“It is now clear that my optimism was unfounded. I can’t stand by this disgraceful administration any longer, and I would urge anyone who once supported him as I did to stop defending the 45th president.” — Julius Krein, New York Times op-ed, 8/17/17
When shit began to fall from the sky, I, like most people, thought it was just a publicity stunt. Then I caught a whiff of it.
I was riveted.
As early as September 2015, when the shit was still sliding around at ankle level, I supported its presence, arguing in multiple media outlets that it was simply the best wading option we had, that even though it, the shit, was certainly shit, it had a certain panache that couldn’t be denied. Critics argued that I was trying to understand shit more than shit understands itself. I hoped they were right – of course shit can’t understand itself! But that’s not its job. Its job is to be shit, which is more than I can say for most of us.
You may be wondering, in light of the fact that the shit is now up to our ears and is clearly no fun to have around, what did I see in the shit in the first place?
I saw an unapologetic willingness to be shit even when people said, “Hey, that’s shit. There’s shit everywhere.” When other parts of the world like grass and trees bent in the wind, obeying whatever dictates the current provided, I saw shit continue to rise without any regard for the fate of material reality, sentient or not. The shit flouted normally accepted conventions, like not having shit all over you, or wanting to walk around shit-free for most of the day. It was just so refreshing to see our constructed reality marked by shit.
As one of the few people actively supporting the shit as it began to engulf us, I was asked to comment on what many considered to be the shit’s more unsavory tendencies. For months, despite the unrelenting stench, the thousands of lives in danger, and the distinct inability to move around much, I gave the shit the benefit of the doubt. “No, I don’t really think the shit is made of feces,” I told skeptical audiences. “Yes, the shit smells terrible, but that doesn’t necessarily mean it’s unclean.” Or, especially, “It’s early. Give the shit a chance – it may prove to be something that looks, smells, tastes, and acts like shit, but isn’t really shit.”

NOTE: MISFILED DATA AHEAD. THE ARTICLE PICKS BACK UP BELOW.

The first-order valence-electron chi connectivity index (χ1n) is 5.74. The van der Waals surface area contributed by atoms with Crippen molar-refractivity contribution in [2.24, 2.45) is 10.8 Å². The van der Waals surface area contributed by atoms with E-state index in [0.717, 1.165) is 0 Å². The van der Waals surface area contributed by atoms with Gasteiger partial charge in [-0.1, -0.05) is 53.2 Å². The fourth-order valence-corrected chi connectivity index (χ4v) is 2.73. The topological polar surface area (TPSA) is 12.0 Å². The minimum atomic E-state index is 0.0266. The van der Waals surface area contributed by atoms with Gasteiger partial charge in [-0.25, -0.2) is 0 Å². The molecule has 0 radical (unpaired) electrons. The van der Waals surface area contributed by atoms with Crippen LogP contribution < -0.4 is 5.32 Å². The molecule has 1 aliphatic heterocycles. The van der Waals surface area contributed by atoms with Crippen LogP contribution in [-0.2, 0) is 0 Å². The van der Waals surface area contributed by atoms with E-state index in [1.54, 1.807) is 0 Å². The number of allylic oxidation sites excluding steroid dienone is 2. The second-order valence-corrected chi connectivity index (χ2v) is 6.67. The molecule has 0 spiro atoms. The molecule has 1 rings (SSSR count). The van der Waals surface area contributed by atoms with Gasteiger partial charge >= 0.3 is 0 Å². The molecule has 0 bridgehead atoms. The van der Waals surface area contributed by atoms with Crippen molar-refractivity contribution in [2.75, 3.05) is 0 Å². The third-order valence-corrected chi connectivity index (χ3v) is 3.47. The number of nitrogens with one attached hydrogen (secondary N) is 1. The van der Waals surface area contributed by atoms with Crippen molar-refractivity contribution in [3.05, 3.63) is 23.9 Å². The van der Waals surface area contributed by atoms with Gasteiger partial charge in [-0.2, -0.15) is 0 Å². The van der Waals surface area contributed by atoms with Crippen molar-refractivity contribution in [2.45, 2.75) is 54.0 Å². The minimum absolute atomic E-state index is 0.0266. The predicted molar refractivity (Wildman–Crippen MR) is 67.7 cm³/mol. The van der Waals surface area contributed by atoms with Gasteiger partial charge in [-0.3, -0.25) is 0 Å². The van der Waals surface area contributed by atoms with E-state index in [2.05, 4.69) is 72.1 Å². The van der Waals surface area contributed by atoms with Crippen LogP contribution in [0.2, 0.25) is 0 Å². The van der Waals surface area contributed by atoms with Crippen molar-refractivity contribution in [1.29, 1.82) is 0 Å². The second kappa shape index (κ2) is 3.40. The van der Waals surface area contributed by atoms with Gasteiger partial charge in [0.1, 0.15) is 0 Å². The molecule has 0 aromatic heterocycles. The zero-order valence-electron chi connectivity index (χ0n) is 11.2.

It’s no longer early. Not only has the shit continued to rise, it has remained committed to its pungent aroma and utter disregard for human mores. In short, we are up to our necks in this shit.
Those of us who said the shit just looked like shit but wasn’t shit were deluding ourselves. Now that it encompasses all given reality – now that all the cup holders in my Mazda are filled with it, now that it has replaced all gas in gas pumps, now that people don’t buy clothes anymore because the shit clothes them – it is impossible to deny it is shit.
Now, there was a certain appeal to the shit as it descended from the heavens and started to cloak everything the eye touches. After all, it was different than normal. It was new. It said, loudly, “NO!” But now, I have to admit: we are covered in it. We are all covered in shit.